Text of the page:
Increased hyaluronan content and stromal cell CD44 associate with HER2 positivity and poor prognosis in human breast cancer.
ABSTRACT Previous in vitro studies have suggested interactions between hyaluronan (HA), CD44 and HER2. We have studied the expression of HA and CD44 in a material of 278 breast cancer cases, half of which were HER2-positive. Intense stromal HA staining was associated with HER2 positivity, large tumor size, lymph node positivity, hormone receptor negativity, poor differentiation, a high body mass index, increased relapse rate and shortened overall survival. Among the 139 HER2-positive cases, the relapse rate was associated with the intensity of stromal HA staining as most of the relapses occurred in the cases with intense stromal HA staining. The presence of HA in the carcinoma cells was related to the frequency of relapses as none of the patients without HA in carcinoma cells experienced a relapse, whereas 33.3% of those with a high percentage of HA-positive carcinoma cells suffered a relapse. CD44 positivity in carcinoma cells was related to poor differentiation, postmenopausal status and triple negative breast carcinoma. CD44 positivity in stromal cells was associated with HER2 positivity, large tumor size, hormone receptor negativity, poor differentiation, increased relapse rate and shortened overall survival. The association between HER2 positivity and intense stromal HA staining indicates that HA could be one of the factors involved in the unfavorable outcome of HER2-positive patients. This study also suggests that HA in breast carcinoma cells and CD44 in stromal cells may have clinical significance.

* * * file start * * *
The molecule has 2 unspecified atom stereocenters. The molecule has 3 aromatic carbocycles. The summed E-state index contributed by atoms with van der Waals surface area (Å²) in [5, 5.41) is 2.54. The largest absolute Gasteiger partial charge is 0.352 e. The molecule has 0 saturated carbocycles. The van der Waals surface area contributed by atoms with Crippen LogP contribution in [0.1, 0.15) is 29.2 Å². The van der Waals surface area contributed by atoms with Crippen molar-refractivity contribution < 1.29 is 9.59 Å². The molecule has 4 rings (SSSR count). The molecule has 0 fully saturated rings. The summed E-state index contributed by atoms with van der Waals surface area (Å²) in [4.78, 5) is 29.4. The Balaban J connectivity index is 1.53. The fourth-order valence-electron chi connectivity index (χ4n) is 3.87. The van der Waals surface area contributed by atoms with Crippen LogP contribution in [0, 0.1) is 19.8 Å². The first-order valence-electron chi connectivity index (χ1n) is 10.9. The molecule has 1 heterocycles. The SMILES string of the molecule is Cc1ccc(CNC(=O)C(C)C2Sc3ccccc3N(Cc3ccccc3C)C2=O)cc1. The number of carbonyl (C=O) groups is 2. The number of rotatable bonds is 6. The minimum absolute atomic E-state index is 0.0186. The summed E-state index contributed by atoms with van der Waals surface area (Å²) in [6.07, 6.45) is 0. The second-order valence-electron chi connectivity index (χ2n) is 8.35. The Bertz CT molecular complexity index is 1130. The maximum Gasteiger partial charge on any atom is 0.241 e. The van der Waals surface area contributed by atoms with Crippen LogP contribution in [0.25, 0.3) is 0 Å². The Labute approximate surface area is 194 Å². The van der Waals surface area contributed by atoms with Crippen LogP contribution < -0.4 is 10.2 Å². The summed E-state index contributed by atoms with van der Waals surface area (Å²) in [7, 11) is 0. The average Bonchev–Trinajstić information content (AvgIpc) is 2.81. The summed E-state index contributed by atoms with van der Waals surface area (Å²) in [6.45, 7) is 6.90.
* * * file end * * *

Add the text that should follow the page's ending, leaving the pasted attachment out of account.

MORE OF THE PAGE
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ABSTRACT: Stromal cells, together with extracellular matrix components, provide a tumor microenvironment that is pivotal for cancer cell growth and progression. In our previous study using a conditional transgenic mouse model of breast cancer, the overproduction of hyaluronan, a major extracellular constituent, accelerated tumor angiogenesis through stromal cell recruitment. This finding led us to investigate the role of hyaluronan in the lymphatic vessel system. Here, we have found that microenvironmental hyaluronan promoted tumor lymphangiogenesis concurrently with the formation of stromal structures. Additionally, lymphatic vessels frequently penetrated and accumulated into stromal compartments, and up-regulation of vascular endothelial growth factor-C and -D was detected at tumor-stromal interfaces. To assess the contribution of stromal cells to lymphangiogenesis in vivo, we established tumor-associated fibroblasts from hyaluronan-overproducing mammary tumors and implanted them together with carcinoma cells from control tumors or MCF-7 human breast carcinoma cells in nude mice. Carcinoma cells grew rapidly in association with marked stromal reactions and lymphangiogenesis. Without the stromal cells, however, the tumors developed slowly with less stroma and lymphatic vessels. These findings underline the significance of tumor-associated stroma in the promotion of intratumoral lymphangiogenesis and suggest a pivotal role for the hyaluronan-rich tumor microenvironment.American Journal Of Pathology 02/2008; 172(1):179-93. · 4.52 Impact Factor